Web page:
Author Topic: Maximizing a Career Change: 2.5x income, new debt, and a return to Staching  (Read 1404 times)

RePatriot

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    Apologies in advance if this is rambly or disorganized, as I'm trying to balance not doxxing myself with supplying sufficient information. I can also post the spreadsheet if helpful.
Life Situation: MFJ, 1 working (salaried, W-2), 1 fulltime SAH, 1 dependent (planning on 2-3 more over the next 5-6 years).
Gross Salary/Wages: These numbers are inclusive of salary and bonus. I work for a large law firm, so bonus is pretty well guaranteed so long as I hit standard billable rates, and the compensation scale is standard across the industry. Because my position is subject to both the whims of the business cycle and a remarkably high rate of burnout, we're not trying to build a life dependent on this rate of income. We are aiming for a minimum of 3 years in my current role, leaving only if it is costing my health or our marriage.

2023 (started mid-September):
Earnings - $72,707
Taxable Reimbursed Expenses - $3,124
Grossed-up Reimbursed Expenses - $18,727 

2024 - $245,000
2025 - $265,000
2026 - $317,500
2027 - $385,000
2028 - $455,000
2029 - $495,000
2030 - $535,000

Individual amounts of each tax advantaged investments:

2023:
Roth 401k: $15,000
Roth IRA: $6,500
Spousal Roth IRA: $6,500
Family HSA: $3,000 (prorated contribution as wife was on Medicaid until July 31, 2023, more on this below)

2024:
-Trad. 401k: $23,000
-Roth IRA: $7,000
-Spousal Roth IRA: $7,000
-HSA: $7,700 + $600 employer contribution
-Health Insurance (including Vision and dental): ~$9,000

Adjusted Gross Income: $205,300

Taxes:
2023: Uncertain (I don't fully understand the gross-up and other taxable comp impacts as of yet), but definitely over withheld as of right now (to the tune of potentially ~$10k, as HR withholds based on yearly base salary, of which Iíve only earned 25% in 2023). Planning on putting return towards debts.
2024: $26,848 (assuming here Iím not itemizing. Havenít started looking into this yet)

Current expenses:
Keeping these skeletal because we have only recently moved to a major Texas metro and donít have a strong understanding of our spending (yet, Iíve previously tracked spending and will return to doing so). I also know that we are quite spendy right now (especially on the grocery bill), but this has been a bit of a celebratory period after 3 years of broke college life. So, the below are worst-case scenario for the following year, provided on a per-month basis.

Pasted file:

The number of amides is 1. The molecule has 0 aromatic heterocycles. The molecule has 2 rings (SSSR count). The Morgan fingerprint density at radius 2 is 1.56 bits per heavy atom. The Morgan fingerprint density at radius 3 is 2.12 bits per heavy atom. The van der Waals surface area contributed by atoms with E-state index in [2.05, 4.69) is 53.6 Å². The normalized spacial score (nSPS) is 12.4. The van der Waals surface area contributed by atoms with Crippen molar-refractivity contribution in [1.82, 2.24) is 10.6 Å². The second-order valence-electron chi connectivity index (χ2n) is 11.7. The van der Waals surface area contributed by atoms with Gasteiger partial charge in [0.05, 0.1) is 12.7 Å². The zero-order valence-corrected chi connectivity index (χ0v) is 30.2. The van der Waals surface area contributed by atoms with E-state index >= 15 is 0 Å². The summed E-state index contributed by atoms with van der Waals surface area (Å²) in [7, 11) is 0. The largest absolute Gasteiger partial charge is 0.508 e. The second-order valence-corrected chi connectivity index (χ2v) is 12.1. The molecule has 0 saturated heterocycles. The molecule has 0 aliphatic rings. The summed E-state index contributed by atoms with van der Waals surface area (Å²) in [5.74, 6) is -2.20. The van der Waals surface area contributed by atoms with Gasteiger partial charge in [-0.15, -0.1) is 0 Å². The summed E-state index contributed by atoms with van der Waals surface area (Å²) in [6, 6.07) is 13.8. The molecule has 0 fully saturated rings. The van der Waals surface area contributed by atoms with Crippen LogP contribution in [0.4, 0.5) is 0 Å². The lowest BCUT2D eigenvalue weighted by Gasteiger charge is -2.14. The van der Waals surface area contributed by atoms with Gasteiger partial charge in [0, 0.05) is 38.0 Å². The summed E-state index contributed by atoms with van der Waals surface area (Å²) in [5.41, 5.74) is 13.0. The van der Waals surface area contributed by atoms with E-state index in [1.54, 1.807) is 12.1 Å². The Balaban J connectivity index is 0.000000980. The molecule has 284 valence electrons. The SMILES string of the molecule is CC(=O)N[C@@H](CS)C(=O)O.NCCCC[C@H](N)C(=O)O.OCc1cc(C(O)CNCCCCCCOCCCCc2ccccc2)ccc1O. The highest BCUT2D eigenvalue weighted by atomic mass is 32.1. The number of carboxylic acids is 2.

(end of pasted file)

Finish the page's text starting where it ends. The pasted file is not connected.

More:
Rent: $2,700
Utilities: $425 (estimations from averaging summer and winter bills)
Food: $1,000 (inclusive of alcohol and ordering out, at roughly $150~$250/mo)
Life Insurance: Both my wife and I have $500k of coverage for $369 year/person. Iíve purchased an additional $1.5m in coverage for $150/mo. for a 20 year term starting in 2023 after becoming the sole breadwinner.
Car Insurance: $161
Car maintenance: $166
Beautician/Personal Grooming: $100
Dentist: $100
Dry Cleaning: $50
Pets: $312 (Dog is currently on $212/mo food as we try to diagnose and treat allergies and skin problems)
2 Cell Lines: $200 (sticker shock on this, I think we likely had an introductory rate that expired without me noticing)

Assets
:
2 fully paid cars, one of which will need to be replaced in the next year or two.
Cash: $2,183
Taxable: $25,292
Tax deferred: $150,137
Roth + HSA: $64,601

Liabilities:
Credit Cards: $3,000 in balance transfer, 0 APR until 2025. $21,000 at 21.24% APR. this was incurred during the period where neither spouse was working and we moved cross-country.
Affirm loan for furniture purchase: $2,894 at 25% APR
Student Loans: Note, due to an error on either the servicer or schoolís side, my loans are currently under In School/Deferment status until 2025. I currently have no minimum payments due, but interest is accruing on the deferred loans. After calling both the school and servicer to try and get this situation resolved, we are in a Spiderman meme standoff where neither is taking responsibility or initiative to fix the erroneous status (though this is likely the schoolís fault, as a large cadre of my classmates are in the same boat, despite having different servicers). Each is claiming the other is the only party that can correct the status.